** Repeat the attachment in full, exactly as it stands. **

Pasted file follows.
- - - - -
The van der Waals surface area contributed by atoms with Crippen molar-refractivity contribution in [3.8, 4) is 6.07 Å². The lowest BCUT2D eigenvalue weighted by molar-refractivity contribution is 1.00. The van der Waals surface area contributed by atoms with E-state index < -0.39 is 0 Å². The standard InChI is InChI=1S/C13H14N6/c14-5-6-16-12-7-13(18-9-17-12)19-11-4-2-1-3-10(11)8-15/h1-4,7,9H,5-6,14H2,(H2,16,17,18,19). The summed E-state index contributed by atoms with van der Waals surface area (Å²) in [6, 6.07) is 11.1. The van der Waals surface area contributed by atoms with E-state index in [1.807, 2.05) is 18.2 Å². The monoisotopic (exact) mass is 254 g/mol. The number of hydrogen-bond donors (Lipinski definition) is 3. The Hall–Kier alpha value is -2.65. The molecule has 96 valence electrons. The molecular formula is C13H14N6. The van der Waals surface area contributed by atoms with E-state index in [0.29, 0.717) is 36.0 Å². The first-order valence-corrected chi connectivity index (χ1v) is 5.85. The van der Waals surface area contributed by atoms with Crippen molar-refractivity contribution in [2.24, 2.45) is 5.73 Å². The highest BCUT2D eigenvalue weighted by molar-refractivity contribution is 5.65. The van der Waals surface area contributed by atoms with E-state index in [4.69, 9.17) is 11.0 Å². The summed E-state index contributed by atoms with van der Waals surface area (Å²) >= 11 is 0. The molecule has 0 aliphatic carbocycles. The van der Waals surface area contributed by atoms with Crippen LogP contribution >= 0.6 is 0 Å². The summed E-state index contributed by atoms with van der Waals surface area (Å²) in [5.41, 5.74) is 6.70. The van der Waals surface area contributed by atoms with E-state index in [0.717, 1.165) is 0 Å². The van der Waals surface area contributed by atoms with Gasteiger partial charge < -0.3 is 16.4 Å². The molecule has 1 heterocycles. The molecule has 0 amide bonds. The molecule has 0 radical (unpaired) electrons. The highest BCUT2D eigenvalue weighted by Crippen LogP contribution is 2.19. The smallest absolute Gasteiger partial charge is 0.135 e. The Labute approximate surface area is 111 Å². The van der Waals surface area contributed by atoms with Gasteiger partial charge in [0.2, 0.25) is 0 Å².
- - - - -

The van der Waals surface area contributed by atoms with Crippen molar-refractivity contribution in [3.8, 4) is 6.07 Å². The lowest BCUT2D eigenvalue weighted by molar-refractivity contribution is 1.00. The van der Waals surface area contributed by atoms with E-state index < -0.39 is 0 Å². The standard InChI is InChI=1S/C13H14N6/c14-5-6-16-12-7-13(18-9-17-12)19-11-4-2-1-3-10(11)8-15/h1-4,7,9H,5-6,14H2,(H2,16,17,18,19). The summed E-state index contributed by atoms with van der Waals surface area (Å²) in [6, 6.07) is 11.1. The van der Waals surface area contributed by atoms with E-state index in [1.807, 2.05) is 18.2 Å². The monoisotopic (exact) mass is 254 g/mol. The number of hydrogen-bond donors (Lipinski definition) is 3. The Hall–Kier alpha value is -2.65. The molecule has 96 valence electrons. The molecular formula is C13H14N6. The van der Waals surface area contributed by atoms with E-state index in [0.29, 0.717) is 36.0 Å². The first-order valence-corrected chi connectivity index (χ1v) is 5.85. The van der Waals surface area contributed by atoms with Crippen molar-refractivity contribution in [2.24, 2.45) is 5.73 Å². The highest BCUT2D eigenvalue weighted by molar-refractivity contribution is 5.65. The van der Waals surface area contributed by atoms with E-state index in [4.69, 9.17) is 11.0 Å². The summed E-state index contributed by atoms with van der Waals surface area (Å²) >= 11 is 0. The molecule has 0 aliphatic carbocycles. The van der Waals surface area contributed by atoms with Crippen LogP contribution >= 0.6 is 0 Å². The summed E-state index contributed by atoms with van der Waals surface area (Å²) in [5.41, 5.74) is 6.70. The van der Waals surface area contributed by atoms with E-state index in [0.717, 1.165) is 0 Å². The van der Waals surface area contributed by atoms with Gasteiger partial charge < -0.3 is 16.4 Å². The molecule has 1 heterocycles. The molecule has 0 amide bonds. The molecule has 0 radical (unpaired) electrons. The highest BCUT2D eigenvalue weighted by Crippen LogP contribution is 2.19. The smallest absolute Gasteiger partial charge is 0.135 e. The Labute approximate surface area is 111 Å². The van der Waals surface area contributed by atoms with Gasteiger partial charge in [0.2, 0.25) is 0 Å².